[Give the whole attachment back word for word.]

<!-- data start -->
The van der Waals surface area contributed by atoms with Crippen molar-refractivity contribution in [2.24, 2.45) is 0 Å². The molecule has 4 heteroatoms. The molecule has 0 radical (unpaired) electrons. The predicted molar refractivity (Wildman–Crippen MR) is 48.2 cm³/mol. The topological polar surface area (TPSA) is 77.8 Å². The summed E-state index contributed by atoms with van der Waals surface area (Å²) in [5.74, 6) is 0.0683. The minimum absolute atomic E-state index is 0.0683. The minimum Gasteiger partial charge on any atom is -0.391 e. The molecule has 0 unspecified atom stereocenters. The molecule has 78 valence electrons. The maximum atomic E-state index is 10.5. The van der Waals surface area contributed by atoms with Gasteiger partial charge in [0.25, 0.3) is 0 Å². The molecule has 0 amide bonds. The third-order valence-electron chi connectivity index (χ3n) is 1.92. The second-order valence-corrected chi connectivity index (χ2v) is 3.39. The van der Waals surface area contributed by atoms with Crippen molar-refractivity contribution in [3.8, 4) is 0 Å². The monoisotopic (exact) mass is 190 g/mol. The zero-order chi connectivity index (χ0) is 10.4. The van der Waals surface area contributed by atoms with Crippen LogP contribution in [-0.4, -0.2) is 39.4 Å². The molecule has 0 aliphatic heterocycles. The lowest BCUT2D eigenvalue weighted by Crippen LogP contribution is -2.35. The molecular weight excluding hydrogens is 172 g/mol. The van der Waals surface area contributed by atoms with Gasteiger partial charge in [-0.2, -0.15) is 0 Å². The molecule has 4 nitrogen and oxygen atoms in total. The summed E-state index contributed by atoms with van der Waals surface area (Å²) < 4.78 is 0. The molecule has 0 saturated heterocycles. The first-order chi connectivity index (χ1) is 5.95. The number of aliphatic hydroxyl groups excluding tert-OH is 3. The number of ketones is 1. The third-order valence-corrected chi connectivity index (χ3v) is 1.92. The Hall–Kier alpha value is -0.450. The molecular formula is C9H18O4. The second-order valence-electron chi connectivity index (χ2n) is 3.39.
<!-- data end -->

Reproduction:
The van der Waals surface area contributed by atoms with Crippen molar-refractivity contribution in [2.24, 2.45) is 0 Å². The molecule has 4 heteroatoms. The molecule has 0 radical (unpaired) electrons. The predicted molar refractivity (Wildman–Crippen MR) is 48.2 cm³/mol. The topological polar surface area (TPSA) is 77.8 Å². The summed E-state index contributed by atoms with van der Waals surface area (Å²) in [5.74, 6) is 0.0683. The minimum absolute atomic E-state index is 0.0683. The minimum Gasteiger partial charge on any atom is -0.391 e. The molecule has 0 unspecified atom stereocenters. The molecule has 78 valence electrons. The maximum atomic E-state index is 10.5. The van der Waals surface area contributed by atoms with Gasteiger partial charge in [0.25, 0.3) is 0 Å². The molecule has 0 amide bonds. The third-order valence-electron chi connectivity index (χ3n) is 1.92. The second-order valence-corrected chi connectivity index (χ2v) is 3.39. The van der Waals surface area contributed by atoms with Crippen molar-refractivity contribution in [3.8, 4) is 0 Å². The monoisotopic (exact) mass is 190 g/mol. The zero-order chi connectivity index (χ0) is 10.4. The van der Waals surface area contributed by atoms with Crippen LogP contribution in [-0.4, -0.2) is 39.4 Å². The molecule has 0 aliphatic heterocycles. The lowest BCUT2D eigenvalue weighted by Crippen LogP contribution is -2.35. The molecular weight excluding hydrogens is 172 g/mol. The van der Waals surface area contributed by atoms with Gasteiger partial charge in [-0.2, -0.15) is 0 Å². The molecule has 4 nitrogen and oxygen atoms in total. The summed E-state index contributed by atoms with van der Waals surface area (Å²) < 4.78 is 0. The molecule has 0 saturated heterocycles. The first-order chi connectivity index (χ1) is 5.95. The number of aliphatic hydroxyl groups excluding tert-OH is 3. The number of ketones is 1. The third-order valence-corrected chi connectivity index (χ3v) is 1.92. The Hall–Kier alpha value is -0.450. The molecular formula is C9H18O4. The second-order valence-electron chi connectivity index (χ2n) is 3.39.